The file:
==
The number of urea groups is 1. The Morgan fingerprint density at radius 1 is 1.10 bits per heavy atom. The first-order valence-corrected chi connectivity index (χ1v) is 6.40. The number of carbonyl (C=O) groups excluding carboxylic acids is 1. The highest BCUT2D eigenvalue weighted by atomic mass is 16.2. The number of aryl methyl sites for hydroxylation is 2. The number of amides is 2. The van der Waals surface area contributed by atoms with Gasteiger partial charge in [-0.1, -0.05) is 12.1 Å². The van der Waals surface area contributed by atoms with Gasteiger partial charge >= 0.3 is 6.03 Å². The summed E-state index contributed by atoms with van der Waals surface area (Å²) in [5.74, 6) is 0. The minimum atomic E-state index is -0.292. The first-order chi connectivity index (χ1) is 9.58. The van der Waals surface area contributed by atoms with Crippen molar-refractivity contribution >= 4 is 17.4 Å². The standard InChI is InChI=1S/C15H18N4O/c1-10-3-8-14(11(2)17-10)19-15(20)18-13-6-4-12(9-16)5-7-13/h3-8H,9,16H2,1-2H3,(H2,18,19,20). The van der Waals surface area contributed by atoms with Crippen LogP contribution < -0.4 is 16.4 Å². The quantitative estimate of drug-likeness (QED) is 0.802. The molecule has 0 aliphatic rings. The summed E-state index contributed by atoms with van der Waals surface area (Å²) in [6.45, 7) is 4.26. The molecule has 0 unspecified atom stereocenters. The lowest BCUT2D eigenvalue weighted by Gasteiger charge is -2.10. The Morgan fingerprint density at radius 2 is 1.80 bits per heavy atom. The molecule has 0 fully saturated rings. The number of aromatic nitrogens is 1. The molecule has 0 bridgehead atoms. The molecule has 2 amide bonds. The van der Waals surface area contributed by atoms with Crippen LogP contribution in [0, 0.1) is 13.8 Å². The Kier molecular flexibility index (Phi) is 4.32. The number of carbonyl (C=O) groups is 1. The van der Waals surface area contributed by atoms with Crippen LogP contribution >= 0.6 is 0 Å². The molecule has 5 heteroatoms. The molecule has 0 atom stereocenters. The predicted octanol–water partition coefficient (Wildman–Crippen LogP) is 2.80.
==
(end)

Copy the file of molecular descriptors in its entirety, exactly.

The number of urea groups is 1. The Morgan fingerprint density at radius 1 is 1.10 bits per heavy atom. The first-order valence-corrected chi connectivity index (χ1v) is 6.40. The number of carbonyl (C=O) groups excluding carboxylic acids is 1. The highest BCUT2D eigenvalue weighted by atomic mass is 16.2. The number of aryl methyl sites for hydroxylation is 2. The number of amides is 2. The van der Waals surface area contributed by atoms with Gasteiger partial charge in [-0.1, -0.05) is 12.1 Å². The van der Waals surface area contributed by atoms with Gasteiger partial charge >= 0.3 is 6.03 Å². The summed E-state index contributed by atoms with van der Waals surface area (Å²) in [5.74, 6) is 0. The minimum atomic E-state index is -0.292. The first-order chi connectivity index (χ1) is 9.58. The van der Waals surface area contributed by atoms with Crippen molar-refractivity contribution >= 4 is 17.4 Å². The standard InChI is InChI=1S/C15H18N4O/c1-10-3-8-14(11(2)17-10)19-15(20)18-13-6-4-12(9-16)5-7-13/h3-8H,9,16H2,1-2H3,(H2,18,19,20). The van der Waals surface area contributed by atoms with Crippen LogP contribution < -0.4 is 16.4 Å². The quantitative estimate of drug-likeness (QED) is 0.802. The molecule has 0 aliphatic rings. The summed E-state index contributed by atoms with van der Waals surface area (Å²) in [6.45, 7) is 4.26. The molecule has 0 unspecified atom stereocenters. The lowest BCUT2D eigenvalue weighted by Gasteiger charge is -2.10. The Morgan fingerprint density at radius 2 is 1.80 bits per heavy atom. The molecule has 0 fully saturated rings. The number of aromatic nitrogens is 1. The molecule has 0 bridgehead atoms. The molecule has 2 amide bonds. The van der Waals surface area contributed by atoms with Crippen LogP contribution in [0, 0.1) is 13.8 Å². The Kier molecular flexibility index (Phi) is 4.32. The number of carbonyl (C=O) groups is 1. The van der Waals surface area contributed by atoms with Crippen LogP contribution >= 0.6 is 0 Å². The molecule has 5 heteroatoms. The molecule has 0 atom stereocenters. The predicted octanol–water partition coefficient (Wildman–Crippen LogP) is 2.80.